Here is the Dutch researcher's conclusion, and it will serve as mine as well:
To summarize, the prospect of influencing aggression and rule-breaking behavior with nutrients in moderate doses is important enough to warrant further research. This is particularly true as adequate supplementation may also have beneficial effects on mental health and cognitive functioning [Benton, 2001; Hibbeln, 2001; Richardson, 2004]. This study, however, did not confirm this association, except for some marginal trends in this direction. Yet, as the found decrease in the outcome measure—reported incidents and rule-breaking—is in line with the earlier British prison study of Gesch et al. , we feel that further research on the association between dietary status and violent behavior is warranted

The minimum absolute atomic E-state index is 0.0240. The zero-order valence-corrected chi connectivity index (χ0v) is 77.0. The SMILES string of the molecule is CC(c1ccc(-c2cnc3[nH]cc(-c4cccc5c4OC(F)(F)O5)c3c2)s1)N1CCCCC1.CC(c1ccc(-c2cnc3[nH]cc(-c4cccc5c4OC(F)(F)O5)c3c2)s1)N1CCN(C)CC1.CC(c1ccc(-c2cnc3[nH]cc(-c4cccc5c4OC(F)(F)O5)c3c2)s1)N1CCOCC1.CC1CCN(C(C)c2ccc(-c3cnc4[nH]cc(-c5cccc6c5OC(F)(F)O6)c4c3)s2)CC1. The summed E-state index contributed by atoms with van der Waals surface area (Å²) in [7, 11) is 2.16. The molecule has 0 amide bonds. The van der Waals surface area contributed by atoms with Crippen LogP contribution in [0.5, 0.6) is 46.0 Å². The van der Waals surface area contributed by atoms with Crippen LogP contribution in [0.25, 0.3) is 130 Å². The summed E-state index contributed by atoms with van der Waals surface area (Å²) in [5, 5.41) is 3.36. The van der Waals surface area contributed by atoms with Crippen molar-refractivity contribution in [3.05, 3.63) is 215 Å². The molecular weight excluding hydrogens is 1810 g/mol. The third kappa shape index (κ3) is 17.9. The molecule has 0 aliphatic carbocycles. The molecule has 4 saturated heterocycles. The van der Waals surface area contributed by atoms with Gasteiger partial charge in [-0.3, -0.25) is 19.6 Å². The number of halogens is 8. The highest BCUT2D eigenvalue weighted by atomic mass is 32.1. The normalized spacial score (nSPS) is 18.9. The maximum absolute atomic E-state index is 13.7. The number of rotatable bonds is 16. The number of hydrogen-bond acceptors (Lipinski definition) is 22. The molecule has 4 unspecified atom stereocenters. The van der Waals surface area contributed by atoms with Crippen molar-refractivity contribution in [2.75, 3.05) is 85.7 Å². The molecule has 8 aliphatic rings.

* I really enjoy Paul's blog, Questioning Answers, focused on research and thoughts about autistic disorders. He is far more sober in his interpretation of the science than I am myself - which is likely a far more accurate portrayal of the validity of the results.